In new escalation, Iran plans permanent base in Indian Ocean

Iran’s focus on the Indian Ocean comes within the context of its relentless pursuit to expand its growing influence.
Tuesday 23/06/2020
An Iranian navy vessel is seen during war games in the northern Indian Ocean and near the entrance to the Gulf, Iran, June 17. (AP)
An Iranian navy vessel is seen during war games in the northern Indian Ocean and near the entrance to the Gulf, Iran, June 17. (AP)

LONDON –Iran’s Islamic Islamic Revolutionary Guards Corps (IRGC) announced Monday that they plan to set up a permanent base in the Indian Ocean by the end of next March.

“Iran’s Supreme Leader Ayatollah Ali Khamenei has tasked the IRGC with permanent presence in waters far away from the country,” IRGC Navy Commander Rear Admiral Alireza Tangsiri said.

The IRGC commander said that “pirates and some foreign vessels had, in the past, created disturbances for the Iranian trawlers and dhows in the country’s southern waters.”

“Through its powerful presence in the Sea of Oman and the Indian Ocean, the IRGC will no longer leave any room for such acts of infringement,” he added.

“All requirements have been considered and the matter is being planned,” Tangsiri said, adding that Iran’s “presence will be strong and firm to improve security at the entrance to the Indian Ocean.”

Iran’s focus on the Indian Ocean comes within the context of its relentless pursuit to expand its growing influence in some regions and countries bordering the strategic pivot for sea trading.

Through its foreign military arm, the IRGC, Tehran has been seeking to play a role that exceeds its geopolitical reach in recent years. To make this possible, Iran has deployed small forces in international territorial waters, especially off the economic areas of the Arab Gulf states.

Through the announcement of the new permanent base, Iran seems to be hoping to exert further pressure on Washington and its regional allies in response to the US sanctions and the Caesar Law that has come into effect this month.

Iran is also looking for an escalation at a time when Arab Gulf countries have been working to find alternative routes to export their oil to the rest of the world while circumventing the ongoing Iranian threat in the Arabian Gulf and the Strait of Hormuz.

Last week, Iran test fired cruise missiles in a naval exercise in the Gulf of Oman and northern Indian Ocean, according to state media reports.

A report by the official IRNA news agency said the missiles destroyed targets at a distance of 280 kilometres (170 miles), adding that the tests took place during a naval drill by Iran’s navy in the Gulf of Oman and Indian Ocean.

IRNA said the missiles’ range can be extended but gave no details.

The news agency said two kinds of missiles were fired, without elaborating, and broadcast images of projectiles being launched from both a truck and a ship, hitting a buoyant target in the sea.

Iran’s navy chief Admiral Hossein Khanzadi told state TV that the “homing” c-class cruise missiles have new warheads that can hit targets with high accuracy at a close distance. He said the missiles are capable of resisting “any kind of electronic war.”

The reports were the first of a drill since May, when a missile fired during an Iranian training exercise mistakenly struck an Iranian naval vessel instead of its intended target in waters near the strategic Strait of Hormuz, killing 19 sailors and wounding 15 others.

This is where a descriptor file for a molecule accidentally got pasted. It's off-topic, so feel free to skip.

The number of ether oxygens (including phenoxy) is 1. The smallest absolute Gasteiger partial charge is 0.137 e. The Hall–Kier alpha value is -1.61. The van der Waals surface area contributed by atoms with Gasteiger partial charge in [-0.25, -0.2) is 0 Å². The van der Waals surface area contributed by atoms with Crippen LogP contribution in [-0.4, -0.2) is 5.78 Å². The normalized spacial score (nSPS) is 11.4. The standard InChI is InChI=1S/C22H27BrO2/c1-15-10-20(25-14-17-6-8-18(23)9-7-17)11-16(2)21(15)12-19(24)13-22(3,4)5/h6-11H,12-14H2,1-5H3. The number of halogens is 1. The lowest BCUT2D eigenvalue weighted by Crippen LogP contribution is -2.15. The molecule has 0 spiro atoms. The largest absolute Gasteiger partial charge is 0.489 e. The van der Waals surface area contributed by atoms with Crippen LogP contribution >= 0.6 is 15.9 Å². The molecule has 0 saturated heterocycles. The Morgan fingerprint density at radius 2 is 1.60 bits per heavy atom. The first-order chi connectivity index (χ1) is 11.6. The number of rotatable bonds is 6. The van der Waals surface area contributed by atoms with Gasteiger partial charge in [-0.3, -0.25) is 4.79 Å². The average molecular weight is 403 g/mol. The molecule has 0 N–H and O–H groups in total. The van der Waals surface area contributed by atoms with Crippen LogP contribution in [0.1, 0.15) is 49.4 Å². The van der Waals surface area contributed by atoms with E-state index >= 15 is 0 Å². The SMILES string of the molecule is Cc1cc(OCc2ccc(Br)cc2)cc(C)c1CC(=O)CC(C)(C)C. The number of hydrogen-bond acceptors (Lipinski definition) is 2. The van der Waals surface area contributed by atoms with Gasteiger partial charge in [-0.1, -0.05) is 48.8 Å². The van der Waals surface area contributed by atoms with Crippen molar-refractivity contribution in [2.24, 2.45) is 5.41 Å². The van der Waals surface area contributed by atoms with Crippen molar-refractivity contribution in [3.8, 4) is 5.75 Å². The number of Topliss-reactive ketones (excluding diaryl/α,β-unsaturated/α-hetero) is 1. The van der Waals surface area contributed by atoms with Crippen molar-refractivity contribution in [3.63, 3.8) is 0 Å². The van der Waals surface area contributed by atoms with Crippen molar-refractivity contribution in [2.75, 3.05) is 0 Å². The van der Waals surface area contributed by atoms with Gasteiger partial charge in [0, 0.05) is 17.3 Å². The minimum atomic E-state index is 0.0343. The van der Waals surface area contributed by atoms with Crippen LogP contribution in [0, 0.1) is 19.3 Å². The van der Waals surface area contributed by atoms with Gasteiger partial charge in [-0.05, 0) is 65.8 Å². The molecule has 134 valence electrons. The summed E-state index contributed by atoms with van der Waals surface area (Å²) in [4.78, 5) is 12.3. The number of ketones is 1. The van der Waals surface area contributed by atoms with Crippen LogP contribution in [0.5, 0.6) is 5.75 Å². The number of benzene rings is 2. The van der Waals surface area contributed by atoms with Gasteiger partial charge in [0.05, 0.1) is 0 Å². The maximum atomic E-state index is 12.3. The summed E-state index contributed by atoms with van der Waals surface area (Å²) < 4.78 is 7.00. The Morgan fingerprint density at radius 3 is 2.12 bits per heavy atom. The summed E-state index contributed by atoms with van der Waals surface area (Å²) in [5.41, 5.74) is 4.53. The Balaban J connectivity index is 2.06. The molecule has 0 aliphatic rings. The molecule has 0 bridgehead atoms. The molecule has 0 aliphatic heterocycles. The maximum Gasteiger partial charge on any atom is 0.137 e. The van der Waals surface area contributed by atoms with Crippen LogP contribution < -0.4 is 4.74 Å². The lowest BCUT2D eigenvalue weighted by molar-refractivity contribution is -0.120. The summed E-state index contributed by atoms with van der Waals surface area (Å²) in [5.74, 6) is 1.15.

It also comes after a tense naval encounter between Iranian and US forces in the nearby Persian Gulf.

In April, the US accused Iran of conducting “dangerous and harassing” manoeuvres near American warships in the northern Persian Gulf. Iran was also suspected of briefly seizing a Hong Kong-flagged oil tanker before that.

Iran regularly holds exercises in the Gulf of Oman, which is close to the Strait of Hormuz, the narrow mouth of the Arabian Gulf through which 20% of the world’s oil trade passes.

The United Nations Security Council is due to hold a first round of talks tomorrow on a US proposal to indefinitely extend an arms embargo on Iran, which is currently set to end in October under Tehran’s 2015 nuclear deal with world powers.

The United States circulated a draft resolution on the measure to the 15-member council on Monday, diplomats said, but council veto-powers Russia and China have already signalled their opposition to the move.

Washington has long argued that the arms embargo on Iran should not be lifted. A resolution needs nine votes in favour and no vetoes by the United States, China, Russia, Britain or France to pass.

The US draft would ban the sale, supply or transfer of arms or related materiel by Iran and prohibits countries from selling, supplying or transferring arms or related materiel unless approved by a Security Council committee.

It requires countries to inspect cargo in their territory if they have reasonable grounds to believe the cargo contains banned items and also calls on countries to inspect vessels on the high seas – with the consent of the flag state – for the same reason.

The United States circulated the draft resolution after UN Secretary-General Antonio Guterres reported to the Security Council earlier this month that cruise missiles used in several attacks on oil facilities and an international airport in Saudi Arabia last year were of “Iranian origin.”

If Washington is unsuccessful in extending the arms embargo, it has threatened to trigger at the Security Council a return of all UN sanctions on Iran under the nuclear deal, even though it quit the accord in 2018.